The aid worker isn’t particularly comfortable carrying large amounts of cash into the country; theft in transit, accidental loss, or trouble at customs are a constant concern. But, “there is no other way to cover in-country expenses,” the aid worker said. “I also ask each team member to bring some cash, just so I’m not carrying this great big wad. It’s safer to split it up.”
Others, however, don’t necessarily find it a struggle to abide by the sanctions and carry out their work. A staffer with a European NGO resident in Pyongyang confirmed that while procurement by UN agencies has been delayed at times due to the new round of restrictions, “Sanctions so far have had no untoward effect on our operations. Our procurement is so far on time, with no delays from our suppliers.”
“We continue to carry cash from headquarters whenever our expatriates visit [our main] office,” continued the aid worker, who asked for anonymity due to the sensitivity of the situation. “[The main office] also has a practice to pay our suppliers directly [from the agency’s home city in Europe], which is helping us in lessening our burden to carry more cash into the country. But there has been always scarcity of funds, even before the current sanctions, as we have to wait until someone is bringing cash from HQ.”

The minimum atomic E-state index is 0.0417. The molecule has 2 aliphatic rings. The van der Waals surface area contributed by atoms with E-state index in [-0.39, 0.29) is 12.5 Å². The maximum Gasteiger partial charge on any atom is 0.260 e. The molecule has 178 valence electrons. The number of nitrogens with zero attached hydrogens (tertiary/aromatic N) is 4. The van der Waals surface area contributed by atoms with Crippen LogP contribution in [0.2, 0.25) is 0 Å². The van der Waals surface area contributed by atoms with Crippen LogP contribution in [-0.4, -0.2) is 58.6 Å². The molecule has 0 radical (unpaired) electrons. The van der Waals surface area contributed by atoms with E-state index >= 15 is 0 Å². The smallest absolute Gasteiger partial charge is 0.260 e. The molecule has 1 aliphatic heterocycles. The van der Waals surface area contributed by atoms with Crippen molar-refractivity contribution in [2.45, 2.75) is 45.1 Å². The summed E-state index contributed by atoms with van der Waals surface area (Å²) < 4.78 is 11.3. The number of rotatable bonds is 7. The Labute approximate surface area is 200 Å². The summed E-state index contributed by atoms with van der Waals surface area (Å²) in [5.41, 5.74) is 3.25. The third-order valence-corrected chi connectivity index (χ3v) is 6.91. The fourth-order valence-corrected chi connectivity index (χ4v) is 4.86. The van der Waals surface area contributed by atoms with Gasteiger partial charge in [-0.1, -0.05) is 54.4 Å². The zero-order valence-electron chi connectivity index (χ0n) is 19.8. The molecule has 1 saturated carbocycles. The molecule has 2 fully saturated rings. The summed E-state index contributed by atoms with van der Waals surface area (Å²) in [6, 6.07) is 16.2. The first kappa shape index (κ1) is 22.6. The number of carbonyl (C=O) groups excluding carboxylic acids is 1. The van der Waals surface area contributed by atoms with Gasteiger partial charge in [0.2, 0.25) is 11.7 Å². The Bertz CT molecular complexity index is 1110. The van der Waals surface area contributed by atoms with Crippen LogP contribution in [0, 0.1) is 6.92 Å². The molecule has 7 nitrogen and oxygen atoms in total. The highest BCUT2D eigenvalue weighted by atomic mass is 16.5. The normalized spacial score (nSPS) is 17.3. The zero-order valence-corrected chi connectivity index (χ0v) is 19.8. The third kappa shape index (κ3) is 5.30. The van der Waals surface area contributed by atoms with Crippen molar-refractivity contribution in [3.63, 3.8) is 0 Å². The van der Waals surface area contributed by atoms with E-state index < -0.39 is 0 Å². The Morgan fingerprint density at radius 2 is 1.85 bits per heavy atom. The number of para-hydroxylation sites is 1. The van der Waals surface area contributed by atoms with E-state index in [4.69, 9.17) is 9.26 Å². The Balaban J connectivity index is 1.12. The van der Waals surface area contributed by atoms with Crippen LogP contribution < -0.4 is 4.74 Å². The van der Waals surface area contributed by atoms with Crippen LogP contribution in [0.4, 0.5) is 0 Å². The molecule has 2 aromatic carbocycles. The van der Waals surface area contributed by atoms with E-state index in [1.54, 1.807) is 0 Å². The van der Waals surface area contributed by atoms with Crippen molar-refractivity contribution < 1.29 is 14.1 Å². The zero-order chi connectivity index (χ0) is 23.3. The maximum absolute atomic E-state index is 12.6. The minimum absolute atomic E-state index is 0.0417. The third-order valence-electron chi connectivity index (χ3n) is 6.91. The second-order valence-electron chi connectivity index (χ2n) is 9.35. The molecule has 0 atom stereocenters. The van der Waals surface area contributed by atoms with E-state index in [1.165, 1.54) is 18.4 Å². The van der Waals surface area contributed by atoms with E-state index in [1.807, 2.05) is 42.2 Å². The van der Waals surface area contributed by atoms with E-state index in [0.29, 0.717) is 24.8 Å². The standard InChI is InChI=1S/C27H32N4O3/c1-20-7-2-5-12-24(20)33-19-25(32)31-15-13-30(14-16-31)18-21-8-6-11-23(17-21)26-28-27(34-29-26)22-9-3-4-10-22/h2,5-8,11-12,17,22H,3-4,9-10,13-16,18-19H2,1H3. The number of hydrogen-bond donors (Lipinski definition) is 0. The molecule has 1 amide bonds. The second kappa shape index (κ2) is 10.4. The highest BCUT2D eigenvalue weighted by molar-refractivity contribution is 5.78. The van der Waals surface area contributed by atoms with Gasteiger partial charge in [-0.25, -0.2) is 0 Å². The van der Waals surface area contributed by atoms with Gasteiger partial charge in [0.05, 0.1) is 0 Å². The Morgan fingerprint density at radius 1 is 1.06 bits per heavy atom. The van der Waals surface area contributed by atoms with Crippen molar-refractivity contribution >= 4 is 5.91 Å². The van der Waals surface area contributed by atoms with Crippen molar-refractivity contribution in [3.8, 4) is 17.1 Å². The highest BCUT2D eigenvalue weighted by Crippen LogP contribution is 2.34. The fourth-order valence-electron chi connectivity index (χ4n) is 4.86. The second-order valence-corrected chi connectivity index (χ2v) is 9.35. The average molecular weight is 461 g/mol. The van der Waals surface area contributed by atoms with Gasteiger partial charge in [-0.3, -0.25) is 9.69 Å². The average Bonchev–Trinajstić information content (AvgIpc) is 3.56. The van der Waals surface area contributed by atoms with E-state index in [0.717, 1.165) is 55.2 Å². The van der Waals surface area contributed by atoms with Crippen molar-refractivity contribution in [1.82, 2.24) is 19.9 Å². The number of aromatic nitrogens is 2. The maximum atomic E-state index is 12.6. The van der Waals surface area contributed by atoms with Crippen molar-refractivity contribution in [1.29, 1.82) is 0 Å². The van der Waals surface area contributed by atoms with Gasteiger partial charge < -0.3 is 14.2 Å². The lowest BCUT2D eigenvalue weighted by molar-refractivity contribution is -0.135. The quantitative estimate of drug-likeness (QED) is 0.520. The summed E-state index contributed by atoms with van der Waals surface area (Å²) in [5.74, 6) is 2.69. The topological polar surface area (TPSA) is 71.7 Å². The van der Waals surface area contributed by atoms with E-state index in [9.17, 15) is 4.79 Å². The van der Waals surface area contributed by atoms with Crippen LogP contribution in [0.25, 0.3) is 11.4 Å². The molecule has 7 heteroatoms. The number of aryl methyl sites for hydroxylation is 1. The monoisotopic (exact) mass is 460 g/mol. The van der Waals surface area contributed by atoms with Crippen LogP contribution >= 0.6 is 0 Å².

The North Korean government requires foreign aid agencies to utilize the regime’s Foreign Trade Bank, which was designated as a sanctioned entity by the U.S. Treasury since 2013
Dealing in cash is a technique generally off-limits to UN agencies, which are for the most part bound by much stricter guidelines. The North Korean government requires foreign aid agencies to utilize the regime’s Foreign Trade Bank, which was designated as a sanctioned entity by the U.S. Treasury since 2013 for serving to “facilitate transactions on behalf of actors linked to its proliferation network.” The Industrial and Commercial Bank of China reportedly began freezing North Korean accounts last December, and in May, the Russian central bank is said to have told all Russian financial institutions to cease their dealings with North Korean agencies, organizations, and individuals on the UN Security Council sanctions list. A Russian presidential decree will also take effect soon to close North Korean bank branches and joint venture firms.